The preliminary University of Michigan Consumer Sentiment Index for March rose 4.0 points to 97.8 from 93.8 in February, its highest since 98.3 in December. Consumer confidence remains solid, if a bit lower and more uneven than in the past year or two.
Consumers’ perceptions of conditions improved for the first time in three months, up to 111.2 in March from 108.5 in February. The outlook for six months from now was up for a second month in a row to 89.2 from 84.4 in the prior month.
Consumer optimism continues to be buoyed by the strong labor market and the prospect of higher earnings and by an outlook for moderate growth to remain on track.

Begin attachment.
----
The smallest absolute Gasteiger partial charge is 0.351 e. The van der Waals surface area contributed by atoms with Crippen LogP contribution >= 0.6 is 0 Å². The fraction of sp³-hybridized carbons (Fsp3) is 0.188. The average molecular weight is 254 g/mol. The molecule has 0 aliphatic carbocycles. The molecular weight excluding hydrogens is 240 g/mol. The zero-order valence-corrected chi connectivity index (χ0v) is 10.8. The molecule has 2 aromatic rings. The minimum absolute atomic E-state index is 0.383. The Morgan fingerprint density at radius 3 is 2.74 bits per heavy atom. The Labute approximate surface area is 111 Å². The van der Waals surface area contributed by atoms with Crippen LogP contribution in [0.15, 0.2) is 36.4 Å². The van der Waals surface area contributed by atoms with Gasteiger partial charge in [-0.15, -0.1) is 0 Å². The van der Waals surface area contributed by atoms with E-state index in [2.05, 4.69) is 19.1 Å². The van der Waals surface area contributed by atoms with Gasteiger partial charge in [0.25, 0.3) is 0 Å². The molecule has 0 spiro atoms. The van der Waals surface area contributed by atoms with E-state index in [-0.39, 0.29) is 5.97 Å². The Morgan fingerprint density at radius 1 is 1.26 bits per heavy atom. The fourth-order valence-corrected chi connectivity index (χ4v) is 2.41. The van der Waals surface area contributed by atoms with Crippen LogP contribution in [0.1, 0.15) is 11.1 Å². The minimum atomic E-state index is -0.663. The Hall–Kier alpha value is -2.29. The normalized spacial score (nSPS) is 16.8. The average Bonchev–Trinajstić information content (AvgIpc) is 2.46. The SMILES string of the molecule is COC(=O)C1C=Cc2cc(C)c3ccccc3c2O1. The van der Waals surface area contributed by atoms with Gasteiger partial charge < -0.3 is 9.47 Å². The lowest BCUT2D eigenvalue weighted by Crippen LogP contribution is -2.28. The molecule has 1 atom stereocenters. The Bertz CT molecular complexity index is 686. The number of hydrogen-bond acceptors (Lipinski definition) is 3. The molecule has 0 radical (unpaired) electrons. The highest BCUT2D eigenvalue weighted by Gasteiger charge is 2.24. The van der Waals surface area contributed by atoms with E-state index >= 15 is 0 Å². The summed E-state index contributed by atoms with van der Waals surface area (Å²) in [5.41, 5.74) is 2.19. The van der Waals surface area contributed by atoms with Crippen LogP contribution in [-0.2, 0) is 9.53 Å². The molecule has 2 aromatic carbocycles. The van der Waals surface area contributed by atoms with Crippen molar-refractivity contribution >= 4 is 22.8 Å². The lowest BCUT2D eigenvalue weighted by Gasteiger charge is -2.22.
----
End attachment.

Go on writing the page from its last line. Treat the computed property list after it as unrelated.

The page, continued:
Inflation expectations for March reflect little evidence that wage inflation is seeping into overall prices or that consumer prices are rising significantly in the near term. The more volatile 1-year inflation expectation measure was down two-tenths to 2.4%, the lowest since 2.4% in October 2017. However, the 5-year inflation measure was up two-tenths to 2.5%, and back in line with the underlying trend after a dip in February.
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